Question about cavalry sidearm for historical novel

Discussion in 'General Military Arms & History Forum' started by McKenna, Jun 21, 2017.

  1. McKenna

    McKenna New Member

    Joined:
    Jun 21, 2017
    Messages:
    2
    I'm writing a historical novel which features the 4th Cavalry in the Philippines from 1898-1901. I know the Colt 1911 was developed as a result of the weak .38 issued to the army during that war, but what I need help with is info on what sidearm the cavalry, rather than the army, was using at that time.

    Was the cavalry also issued the .38? Or did they continue using Colt Peacemakers?

    Any help would be deeply appreciated. I like to be accurate with details like this in a work of fiction.
     
  2. jbmid1

    jbmid1 Well-Known Member

    Joined:
    Feb 3, 2011
    Messages:
    3,937
    Location:
    Tucson, AZ
    They used the double action .38 early in the conflict, switching back to the SA .45 Peacemaker as a result of the .38's ineffectiveness. Dates probably varied from unit to unit. It looks like the cavalry was armed to the teeth with rifle & sword also. Krag 1896's, a carbine version was available late in the conflict also.
     
    McKenna and Firpo like this.

  3. jwdurf

    jwdurf Well-Known Member Supporting Member

    Joined:
    Oct 27, 2014
    Messages:
    5,817
    Location:
    Rural Northern CA
  4. McKenna

    McKenna New Member

    Joined:
    Jun 21, 2017
    Messages:
    2
    Thanks for the help. Much appreciated.
     
  5. JONWILL

    JONWILL Well-Known Member

    Joined:
    Apr 21, 2017
    Messages:
    178
    The 38 Long Colt was slightly more powerful than the 38 S&W.

    If I remember the Moros were jacked up on some sort of local narcotic and wrapped themselves in tight cloth to keep wound bleeding to a minimum. Not really sure if the change to the 45 SAA Colt really made a huge difference. Most fights used rifles and the shotgun.

    Even with its low energy it could get off 6 shots fast and could be reloaded faster than the Colt. Just like the 9mm vs 45 ACP arguement. More shots or bigger bullet.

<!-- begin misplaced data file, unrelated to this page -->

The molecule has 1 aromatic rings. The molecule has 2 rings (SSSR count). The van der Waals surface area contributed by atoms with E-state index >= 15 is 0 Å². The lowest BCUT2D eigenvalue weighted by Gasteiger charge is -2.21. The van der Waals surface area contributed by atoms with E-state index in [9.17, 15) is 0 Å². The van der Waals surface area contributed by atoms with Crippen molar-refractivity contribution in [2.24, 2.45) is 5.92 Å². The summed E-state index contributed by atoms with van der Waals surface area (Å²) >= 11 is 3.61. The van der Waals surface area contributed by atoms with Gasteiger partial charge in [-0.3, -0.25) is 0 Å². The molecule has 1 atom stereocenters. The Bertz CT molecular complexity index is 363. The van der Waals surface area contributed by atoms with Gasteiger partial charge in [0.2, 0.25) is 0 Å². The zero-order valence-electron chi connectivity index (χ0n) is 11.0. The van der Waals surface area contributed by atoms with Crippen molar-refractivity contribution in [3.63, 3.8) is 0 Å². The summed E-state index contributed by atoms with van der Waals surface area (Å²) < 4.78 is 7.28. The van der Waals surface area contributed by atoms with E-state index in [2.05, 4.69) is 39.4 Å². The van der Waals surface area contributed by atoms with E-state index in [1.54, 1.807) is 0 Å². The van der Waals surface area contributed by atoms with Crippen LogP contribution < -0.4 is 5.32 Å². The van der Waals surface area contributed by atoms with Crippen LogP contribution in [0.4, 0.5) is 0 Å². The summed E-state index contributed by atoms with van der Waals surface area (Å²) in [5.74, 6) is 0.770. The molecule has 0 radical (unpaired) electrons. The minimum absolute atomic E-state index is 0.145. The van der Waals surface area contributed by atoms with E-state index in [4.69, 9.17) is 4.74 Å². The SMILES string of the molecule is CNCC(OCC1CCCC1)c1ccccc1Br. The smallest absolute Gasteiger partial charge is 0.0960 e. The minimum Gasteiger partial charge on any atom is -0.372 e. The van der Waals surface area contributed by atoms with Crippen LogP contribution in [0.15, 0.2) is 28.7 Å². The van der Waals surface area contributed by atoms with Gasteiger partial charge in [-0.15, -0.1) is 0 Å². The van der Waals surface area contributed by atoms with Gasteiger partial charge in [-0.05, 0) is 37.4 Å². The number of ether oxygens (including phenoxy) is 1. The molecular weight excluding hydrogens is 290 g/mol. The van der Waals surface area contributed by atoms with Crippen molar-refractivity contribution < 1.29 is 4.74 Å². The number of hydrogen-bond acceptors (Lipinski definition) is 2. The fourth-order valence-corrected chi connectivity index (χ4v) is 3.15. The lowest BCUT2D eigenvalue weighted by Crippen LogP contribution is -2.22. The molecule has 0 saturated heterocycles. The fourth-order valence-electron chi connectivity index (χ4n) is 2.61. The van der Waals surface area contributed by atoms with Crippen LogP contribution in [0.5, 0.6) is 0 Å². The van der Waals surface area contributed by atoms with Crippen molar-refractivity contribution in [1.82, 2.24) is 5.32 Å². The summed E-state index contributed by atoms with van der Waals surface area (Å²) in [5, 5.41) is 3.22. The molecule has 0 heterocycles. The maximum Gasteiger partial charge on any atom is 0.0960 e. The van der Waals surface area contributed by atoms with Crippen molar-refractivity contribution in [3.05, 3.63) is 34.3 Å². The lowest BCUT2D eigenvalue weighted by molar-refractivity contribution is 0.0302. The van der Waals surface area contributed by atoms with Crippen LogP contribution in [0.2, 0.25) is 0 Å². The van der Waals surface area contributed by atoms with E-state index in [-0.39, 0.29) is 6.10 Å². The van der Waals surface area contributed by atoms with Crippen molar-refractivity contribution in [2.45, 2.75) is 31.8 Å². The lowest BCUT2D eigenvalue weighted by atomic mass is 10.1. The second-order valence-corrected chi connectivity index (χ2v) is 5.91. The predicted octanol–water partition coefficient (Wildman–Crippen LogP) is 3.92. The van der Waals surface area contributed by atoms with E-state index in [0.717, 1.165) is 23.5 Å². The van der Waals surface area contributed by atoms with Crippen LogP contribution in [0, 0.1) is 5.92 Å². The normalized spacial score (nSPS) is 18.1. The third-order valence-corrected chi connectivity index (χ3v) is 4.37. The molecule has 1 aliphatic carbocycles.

6. jim brady

    jim brady Well-Known Member

    Joined:
    Sep 22, 2009
    Messages:
    5,009
    Location:
    Simla, Colorado
    Jon - that the .38s were not effective at stopping the Moros when they were in a drug frenzy was exactly why the Army brought back the .45 Colt. Troops COULD reload the .38s a little faster than the SAA, but the stopping power of the .45 did the trick. From what I recall reading about it, the Moros could be pumped full of .38 lead and just continue to hack up Americans, while the .45s put the Moros away.

    It made such a huge difference that the Army dropped the .38s while they were still new and went back to a man-stopper class .45 caliber. They had a little egg on their faces, but at least (unlike today) they were willing to admit that they made a mistake and learned from it. (We ARE still issuing the 9mm, aren't we?):rolleyes:
     
  7. Archie

    Archie Active Member

    Joined:
    Mar 6, 2005
    Messages:
    480
    Location:
    Hastings, Nebraska; the Heartland!
    Then, as now, the U. S. Cavalry was a part of the U. S. Army and therefore were issued the same arms as 'everyone else'.

    The only difference was the Cavalry was typically issued carbines, or shorter versions of the standard rifle. (Infantry had to carry the heavy rifles, the horses demanded lighter loads to carry.)

    Also of note is the Army, then or now, can wave a magic wand and replace all the issue equipment at once (not even canteens or blankets) and therefore, a certain delay takes place between the official date of adoption of a new item and the last row in F Troop getting the 'new stuff'.

    F'rinstance, the U. S. rifle, .30 caliber of 1892. 1896 and 1898, commonly known as the Krag-Jorgensen (pronounced 'Yourgensen', by the way) was officially replaced in service in 1903 by the M1903 Springfield rifle. Some troops still had Krags at the beginning of the First World War. (Some reserve units still had them at the beginning of the Second World War!)

    If the author has a specific unit in mind, a letter to the Army might shed better light on what arms they carried.